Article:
‘These texts’ include everything from the Rig Veda (“the most difficult and mysterious by far,” he says) to the Brahmanas, which are the focus of his latest book, L’ardore (which refers to the act of tapasya). He began by reading translations but has since learnt Sanskrit, just like he studied ancient Greek in order to be able to read those great old mythologies (The Marriage of Cadmus and Harmony, one of his earliest and most well-known works, is a retelling of Greek mythology).

“Myths are the original form of storytelling and a way of knowledge – certain things you can get only through stories,” he says, his passion evident. “A mythology is like a large tree of stories and it’s essential to get inside its branches. It’s can be very illuminating, a way of giving account of the vast net of elements that make up the world.”

Not surprisingly, he draws parallels between the two mythologies with ease (between the stories of Helen of Troy and of Saranyu, for instance, or Shiva and Dionysus), but cautions against making direct connections. “These stories have specific elements in common, and one can understand one mythology better through another (myth can be a lingua franca), but it’s not helpful or even possible to talk about direct influences,” says the author who is also heads Adelphi, the literary publishing house in Italy.

What is of concern to him is that these great storehouses of cultural knowledge not be lost. “It’s really quite depressing to see how little people take advantage of what is available to them, both here and in Europe,” he says. “It’s not just about knowing something of the past; these are things that can be used even today.”

Which is why the current spate of translations of Ka in India is heartening to him – first by Raj Kamal Prakashan in Hindi in 2005, then in Malayalam by DC Books, and now by Kalachuvadu in Tamil. “I’m particularly happy it’s in India, the most important place for this book to be read,” he says. “I’ve always been interested in Tamil culture – about which too little is known, even in India – so being published in this language is significant to me.”

For Anandh K., who did the translation to Tamil (from Tim Parks excellent English translation), it’s been a challenging yet fascinating journey. “It took me nearly seven years – as long as it took him to write the original!” he laughs. “Many of these stories are familiar to us from our childhood, but revisiting them through the eyes of another, who was looking in from the outside… it was a journey into the realm of my own subjectivity. He’s brought to them a whole new perception.”

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Year of the Ear Muff

PhotoL K. Ananthan

If there’s been a style statement this winter in Chennai, it’s been the ubiquitous ear muff. You’ve probably seen it perched snugly over the ears of men and women, senior citizens and toddlers alike as they wait for buses, whizz by on bikes or make their way on our streets. It doesn’t matter what they’re wearing – veshti or sari, jeans and jacket or school uniform and Keds. The ear muff, it seems, is the perfect accessory.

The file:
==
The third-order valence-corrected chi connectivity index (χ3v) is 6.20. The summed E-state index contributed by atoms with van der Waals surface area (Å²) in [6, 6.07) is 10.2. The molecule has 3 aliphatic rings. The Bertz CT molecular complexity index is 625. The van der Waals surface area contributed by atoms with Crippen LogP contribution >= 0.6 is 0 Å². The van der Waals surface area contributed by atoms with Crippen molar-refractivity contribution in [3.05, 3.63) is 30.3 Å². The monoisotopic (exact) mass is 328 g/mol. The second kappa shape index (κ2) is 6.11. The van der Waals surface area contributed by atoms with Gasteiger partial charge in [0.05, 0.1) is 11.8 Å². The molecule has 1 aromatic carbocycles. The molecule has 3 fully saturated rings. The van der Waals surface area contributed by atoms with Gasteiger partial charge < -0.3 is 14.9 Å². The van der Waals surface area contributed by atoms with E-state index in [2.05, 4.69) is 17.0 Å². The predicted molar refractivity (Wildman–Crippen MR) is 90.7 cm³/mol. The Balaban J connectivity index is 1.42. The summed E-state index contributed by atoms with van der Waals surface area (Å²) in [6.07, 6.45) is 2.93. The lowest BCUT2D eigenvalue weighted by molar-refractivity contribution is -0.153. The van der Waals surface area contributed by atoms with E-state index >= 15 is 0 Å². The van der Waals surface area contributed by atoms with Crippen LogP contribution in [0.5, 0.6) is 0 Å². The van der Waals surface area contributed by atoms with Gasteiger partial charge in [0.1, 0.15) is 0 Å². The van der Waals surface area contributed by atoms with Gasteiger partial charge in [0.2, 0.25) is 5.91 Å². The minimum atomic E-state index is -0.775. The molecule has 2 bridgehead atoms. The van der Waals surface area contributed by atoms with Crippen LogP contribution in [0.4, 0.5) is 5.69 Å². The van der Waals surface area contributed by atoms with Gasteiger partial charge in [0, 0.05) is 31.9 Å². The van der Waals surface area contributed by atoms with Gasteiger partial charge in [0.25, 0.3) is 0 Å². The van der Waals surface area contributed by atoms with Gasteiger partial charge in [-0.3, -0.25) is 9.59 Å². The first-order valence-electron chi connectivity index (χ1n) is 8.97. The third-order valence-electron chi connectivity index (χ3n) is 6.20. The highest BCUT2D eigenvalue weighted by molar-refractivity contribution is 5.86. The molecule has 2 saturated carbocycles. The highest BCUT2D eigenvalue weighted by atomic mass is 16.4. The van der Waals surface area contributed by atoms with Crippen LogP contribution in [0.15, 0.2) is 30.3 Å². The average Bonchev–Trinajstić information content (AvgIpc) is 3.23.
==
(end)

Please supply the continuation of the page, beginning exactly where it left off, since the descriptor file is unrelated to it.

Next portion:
“I sell about 10 or 15 a day, for Rs. 10 a piece,” says Hassan Mohamed, who stocks ear muffs at his little roadside stall in Tiruvallikeni (they lie nestled amidst those other staples of Chennai winter attire – the monkey cap and that wonderful invention, the cap-and-muffler-in-one – and, a little disconcertingly, underwear).

An elderly gentleman shopping nearby adds disapprovingly, “Some stalls sell it even for Rs. 15.” But, he assures me, you can get it for much cheaper in Parry’s Corner. Hassan nods sadly, “Yes, they sell many more there.”

He’s one of five others who sell ear muffs on that single stretch of road, and you’ll find sellers just like him everywhere from Mylapore market to Pondy Bazaar. Sometimes you’ll find the muffs hanging on the hawker’s arms as he sells them at street corners and at other times dangling jauntily off conveniently placed lampposts or poles.

“They’ve been very popular because there’s been so much pani (mist) this winter,” says Venkatachalam, whose muff-ware is lodged on one such lamppost.

Like most of the muffs in vogue this year, his too are all in camouflage patterns (to survive the urban jungle, perhaps?) and in highly unlikely colours at that (what exactly does bubblegum pink-and-white camouflage protect you against anyway?). But it’s been brisk business, and you can feel Venkatachalam’s pain as he adds wistfully, “We’re reaching the end of the season now; we’ll hardly sell any from now on.”